1961 — Arnold Palmer shoots a 284 at Royal Birkdale to win his first British Open title.
1967 — Argentina’s Roberto DeVicenzo wins the British Open by two strokes over defending champion Jack Nicklaus.
1972 — Lee Trevino wins his second consecutive British Open title by beating Jack Nicklaus by one stroke.
1978 — Jack Nicklaus shoots a 281 at St. Andrews to win his third and final British Open.
1984 — Hollis Stacy wins her third U.S. Women’s Open golf title, beating Rosie Jones by one stroke.
1990 — Betsy King overcomes an 11-shot deficit over the final 33 holes to win her second consecutive U.S. Women’s Open as Patty Sheehan blows an eight-shot lead over the final 23 holes.
1991 — Sandhi Ortiz-DelValle becomes the first woman to officiate a men’s professional basketball game, working a United States Basketball League game between the New Haven Skyhawks and the Philadelphia Spirit.
2000 — Lennox Lewis stops Francois Botha at 2:39 of the second round to retain his WBC and IBF heavyweight titles in London.
2007 — BYU star Daniel Summerhays becomes the first amateur winner in Nationwide Tour history. Summerhays scores a two-stroke victory over Chad Collins and Chris Nallen in the Nationwide Children’s Hospital Invitational.
2007 — The Philadelphia Phillies lose their 10,000th game, 10-2 to St. Louis. The franchise, born in 1883 as the Philadelphia Quakers and later called the Blue Jays in the mid-1940s, fall to 8,810-10,000.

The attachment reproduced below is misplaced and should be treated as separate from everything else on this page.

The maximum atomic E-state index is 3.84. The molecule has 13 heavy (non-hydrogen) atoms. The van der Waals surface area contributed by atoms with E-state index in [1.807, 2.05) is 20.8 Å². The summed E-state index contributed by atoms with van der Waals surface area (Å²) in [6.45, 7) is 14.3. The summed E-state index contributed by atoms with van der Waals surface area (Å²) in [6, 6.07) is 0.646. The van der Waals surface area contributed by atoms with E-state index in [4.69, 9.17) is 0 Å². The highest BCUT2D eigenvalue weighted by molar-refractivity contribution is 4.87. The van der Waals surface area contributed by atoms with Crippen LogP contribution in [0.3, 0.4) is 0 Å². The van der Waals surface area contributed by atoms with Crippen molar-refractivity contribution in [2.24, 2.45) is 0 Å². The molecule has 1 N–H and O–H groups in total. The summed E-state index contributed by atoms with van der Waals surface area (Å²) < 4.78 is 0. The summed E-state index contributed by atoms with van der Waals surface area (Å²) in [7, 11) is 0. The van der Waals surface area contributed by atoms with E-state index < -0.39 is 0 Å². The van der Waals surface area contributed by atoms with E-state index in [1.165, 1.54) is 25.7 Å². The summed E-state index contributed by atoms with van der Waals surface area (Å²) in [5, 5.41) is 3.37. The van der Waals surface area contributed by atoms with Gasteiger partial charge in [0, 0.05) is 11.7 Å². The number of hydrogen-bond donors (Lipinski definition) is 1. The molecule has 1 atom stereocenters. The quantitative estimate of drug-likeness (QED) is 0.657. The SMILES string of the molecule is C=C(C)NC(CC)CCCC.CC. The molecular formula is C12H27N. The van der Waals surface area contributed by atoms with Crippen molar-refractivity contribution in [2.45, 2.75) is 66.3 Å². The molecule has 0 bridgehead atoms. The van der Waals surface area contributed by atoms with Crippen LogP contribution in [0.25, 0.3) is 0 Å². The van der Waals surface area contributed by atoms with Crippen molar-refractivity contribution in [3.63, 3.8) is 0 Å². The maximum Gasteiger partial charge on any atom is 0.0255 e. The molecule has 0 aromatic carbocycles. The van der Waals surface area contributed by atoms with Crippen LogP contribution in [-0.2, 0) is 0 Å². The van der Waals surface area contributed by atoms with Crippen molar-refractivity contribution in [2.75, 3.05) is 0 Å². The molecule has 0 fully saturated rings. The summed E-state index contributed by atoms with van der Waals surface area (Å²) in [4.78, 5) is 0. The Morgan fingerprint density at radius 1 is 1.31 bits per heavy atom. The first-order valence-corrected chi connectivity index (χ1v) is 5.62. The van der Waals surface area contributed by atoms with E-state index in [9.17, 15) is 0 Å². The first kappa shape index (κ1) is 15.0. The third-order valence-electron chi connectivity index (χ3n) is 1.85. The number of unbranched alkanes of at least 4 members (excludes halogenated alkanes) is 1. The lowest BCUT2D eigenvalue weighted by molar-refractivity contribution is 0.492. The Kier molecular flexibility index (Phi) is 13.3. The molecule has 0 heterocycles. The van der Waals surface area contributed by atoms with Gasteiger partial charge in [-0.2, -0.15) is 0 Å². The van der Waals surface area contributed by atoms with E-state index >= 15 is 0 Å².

2008 — Justin Morneau slides home just in time on Michael Young’s sacrifice fly in the 15th inning, giving the American League a 4-3 victory in the All-Star game at Yankee stadium.
2010 — Rory McIlroy, a 21-year-old from Northern Ireland, ties the major championship record by shooting a 9-under 63 in the opening round of the British Open at the Old Course in St. Andrews, Scotland.
2010 — Caster Semenya wins her first race since being cleared to return to competition after undergoing gender tests, winning the 800 meters in a modest time against a weak field at a low-key meet in Finland.
2018 — Novak Djokovic wins his fourth Wimbledon title with a 6-2, 6-2 7-6 (3) victory over Kevin Anderson. It’s Djokovic’s 13th major trophy, the fourth-highest total in the history of men’s tennis, trailing only Roger Federer’s 20, Rafael Nadal’s 17 and Pete Sampras’ 14. At No. 21, Djokovic is the lowest-ranked Wimbledon titlist since Goran Ivanisevic in 2001.
2018 — France wins its second World Cup title with a 4-2 win over Croatia in a dramatic final in Moscow.
France defeats Croatia in the 2018 World Cup final. Watch it here.